“EMEIA Fraud Survey 2017” by EY
Corruption, fraud and bribery: almost one-fifth of Swiss workers think they are becoming more widespread
- For the second time running, there is a greater perception of corruption in Switzerland: 18% of those asked think corrupt practices are widespread.
- In Switzerland, paying in cash is a matter for discussion: 14% of those asked think it is a legitimate way of propping up your own business.
- Major challenge: 25–34 year-olds are more corrupt than other age groups and assume that management is also corrupt.
- People working in the financial industry are more open-minded about supervision and think regulation has a positive role to play in combating fraud.
ZURICH, 16 APRIL 2017 ‒ Switzerland’s hands are getting visibly dirtier: for the second time running, there is a greater perception of unethical conduct going on. Nearly one out of every five workers in Switzerland now thinks bribery and corruption are widespread in the country, according to a new survey of larger firms conducted by the advisory company EY. This figure, though, is still well below the 33% average for Western Europe. Across all 41 countries in Europe, Africa, the Middle East and India in which the survey was conducted, 51% of managers take it as read that corruption and bribery are widespread in their country. At the top of this inglorious league are Ukraine, Cyprus, Greece and Slovakia. Only Scandinavian countries perform better than Switzerland. Only 6% of respondents in Denmark think improper business practices are widespread there. That Germany’s figure – now 43% – has increased sharply gives cause for concern.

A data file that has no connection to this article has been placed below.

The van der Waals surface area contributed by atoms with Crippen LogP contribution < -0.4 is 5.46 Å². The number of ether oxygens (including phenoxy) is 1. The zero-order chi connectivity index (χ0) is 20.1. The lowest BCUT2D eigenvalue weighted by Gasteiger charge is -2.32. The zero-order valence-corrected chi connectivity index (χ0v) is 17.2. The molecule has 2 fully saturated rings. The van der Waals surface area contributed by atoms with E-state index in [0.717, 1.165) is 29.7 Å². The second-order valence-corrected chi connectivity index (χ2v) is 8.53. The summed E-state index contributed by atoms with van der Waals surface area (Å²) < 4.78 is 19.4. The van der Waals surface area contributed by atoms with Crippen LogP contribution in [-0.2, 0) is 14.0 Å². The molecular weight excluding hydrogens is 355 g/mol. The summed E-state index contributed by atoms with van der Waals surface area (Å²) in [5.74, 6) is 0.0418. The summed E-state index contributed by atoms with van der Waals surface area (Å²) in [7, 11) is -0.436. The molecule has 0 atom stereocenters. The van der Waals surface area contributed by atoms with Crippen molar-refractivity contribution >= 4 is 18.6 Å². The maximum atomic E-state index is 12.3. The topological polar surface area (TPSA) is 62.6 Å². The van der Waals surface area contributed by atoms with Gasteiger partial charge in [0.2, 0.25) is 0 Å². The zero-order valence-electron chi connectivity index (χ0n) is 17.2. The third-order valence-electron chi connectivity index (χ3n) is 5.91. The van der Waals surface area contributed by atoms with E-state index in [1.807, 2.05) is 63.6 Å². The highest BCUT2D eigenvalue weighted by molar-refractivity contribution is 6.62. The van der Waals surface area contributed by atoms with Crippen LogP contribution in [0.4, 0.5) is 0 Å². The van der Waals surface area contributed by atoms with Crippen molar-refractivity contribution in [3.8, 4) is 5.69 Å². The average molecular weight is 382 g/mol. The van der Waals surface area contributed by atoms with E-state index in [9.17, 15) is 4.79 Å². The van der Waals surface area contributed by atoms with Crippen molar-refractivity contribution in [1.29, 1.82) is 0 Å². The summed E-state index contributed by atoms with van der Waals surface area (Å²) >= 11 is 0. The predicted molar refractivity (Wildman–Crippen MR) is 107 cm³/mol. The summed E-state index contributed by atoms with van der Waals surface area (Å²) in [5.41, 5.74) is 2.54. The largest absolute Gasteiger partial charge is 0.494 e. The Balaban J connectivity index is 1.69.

Moreover, over a third of Swiss respondents said they had evidence of unethical practices in their own company, compared with 45% in Western Europe as a whole. The most corruption, it appears, is to be found in Turkish and Indian firms, where over three-quarters of respondents said they had seen people behaving unethically.
Polished financial results suspected in 20% of companies
Every fifth person in Switzerland taking part in the survey assumes that Swiss companies often make their financial results look better than they actually are. Half the respondents in Austria took this view, and the figure in Germany was 42% – well above the overall average of 39%. Switzerland came off less well when it came to using cash as a means of bribery. This is seen as justified by 14% of respondents in Switzerland where the object is to help your own company come out of a downturn unscathed. That figure is 4% higher than in Western Europe as a whole.
“Despite the constantly growing awareness of corruption and bribery in Switzerland, the country hasn’t generally become more corrupt. The results can be explained by three factors in particular: the many public scandals have made people more aware of corruption; people quite simply notice unethical behavior more readily; the law is also better enforced, so that more time and effort are put into prosecuting and punishing white-collar crime. It should also be borne in mind that Switzerland is an exporting country that comes into frequent contact with corruption through subsidiaries, suppliers and customers,” says Michael Faske, Partner and Head of Anti- Fraud at EY Switzerland, summing up the most important findings about Switzerland.
Future leaders act unethically
Young professionals prefer collaborative working, do not get tied up in the details, value a work-life balance and evidently often display unethical behavior: among the 25–34 year-olds, a higher proportion of individuals compared with all other age groups are prepared to justify unethical behavior in order to save the company or to boost their own career. One in four of the young survey respondents justify offering bribes in order to win a new order or make progress with existing ones. No more than one in ten of the 45+ age group said they would act in such a way.
Besides greater willingness to offer bribes, the young generation is also less trusting of colleagues. They believe more strongly than any other age group that they would act unethically in order to climb up the career ladder more quickly or to earn more money. And more than two-thirds of young employees believe that their management would behave unethically if it meant saving the company.
Companies and trainers required